Since the beginning of the year, Clark County Public Health has reported 50 confirmed measles cases and another 11 suspect cases.


Forty-eight of the cases are in children 18 years and younger and all the cases either were unvaccinated, undervaccinated or an unknown vaccination status.

Health officials say three of the 11 suspect cases were unimmunized when exposed to measles.

To prevent illness, one dose of measles-mumps-rubella, or MMR, vaccine must be given to unimmunized people within 72 hours of exposure. Unfortunately, these three suspect cases received the vaccine more than 72 hours after exposure.

About 5 percent of previously unvaccinated people will develop a rash after being immunized. When administered after 72 hours, the vaccine is less likely to prevent illness, and if the person develops a rash, there is a small chance that the rash is due to the vaccine. People who experience these mild vaccine-associated rashes cannot transmit the vaccine virus to other people.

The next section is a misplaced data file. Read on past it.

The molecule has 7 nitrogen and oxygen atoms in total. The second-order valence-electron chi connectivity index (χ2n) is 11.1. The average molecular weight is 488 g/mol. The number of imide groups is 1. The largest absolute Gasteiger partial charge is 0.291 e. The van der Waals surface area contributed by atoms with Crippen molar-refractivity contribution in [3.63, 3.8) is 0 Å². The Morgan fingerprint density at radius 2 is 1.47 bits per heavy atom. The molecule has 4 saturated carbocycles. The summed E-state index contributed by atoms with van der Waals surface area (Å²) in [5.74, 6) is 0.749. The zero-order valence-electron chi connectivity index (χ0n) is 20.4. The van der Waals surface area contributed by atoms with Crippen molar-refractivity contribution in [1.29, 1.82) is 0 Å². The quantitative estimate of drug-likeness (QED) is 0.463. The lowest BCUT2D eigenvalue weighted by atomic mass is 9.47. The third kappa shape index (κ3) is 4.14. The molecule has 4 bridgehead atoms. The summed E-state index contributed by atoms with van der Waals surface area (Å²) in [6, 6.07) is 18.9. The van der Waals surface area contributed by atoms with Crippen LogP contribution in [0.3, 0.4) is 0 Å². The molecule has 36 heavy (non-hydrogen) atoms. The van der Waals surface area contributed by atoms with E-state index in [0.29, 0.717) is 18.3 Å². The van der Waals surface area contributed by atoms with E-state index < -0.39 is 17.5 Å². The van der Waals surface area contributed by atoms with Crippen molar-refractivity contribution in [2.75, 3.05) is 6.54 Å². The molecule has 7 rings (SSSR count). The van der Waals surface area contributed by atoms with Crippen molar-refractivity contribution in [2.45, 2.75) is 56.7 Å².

However, in these situations, it is difficult to determine whether the rash is a benign vaccine reaction or measles illness. For these three suspect cases, specimens are being sent to a specialized laboratory out of state to confirm measles, but it can take more than a week to get the results. Until lab results are available, and in order to protect those who may have been exposed, Public Health is treating these suspect cases as we would treat confirmed cases and releasing information about public locations they visited while potentially contagious with measles.

To date, all lab results of confirmed cases have matched a wild strain of virus, preventable through vaccination, circulating in Eastern Europe. The vaccine strain of measles has never been transmitted person to person.

“The measles vaccine isn’t perfect, but one dose is 93 percent effective at preventing illness,” said Dr. Alan Melnick, Clark County health officer and Public Health director. “The recommended two doses of the measles vaccine provide even greater protection – 97 percent.”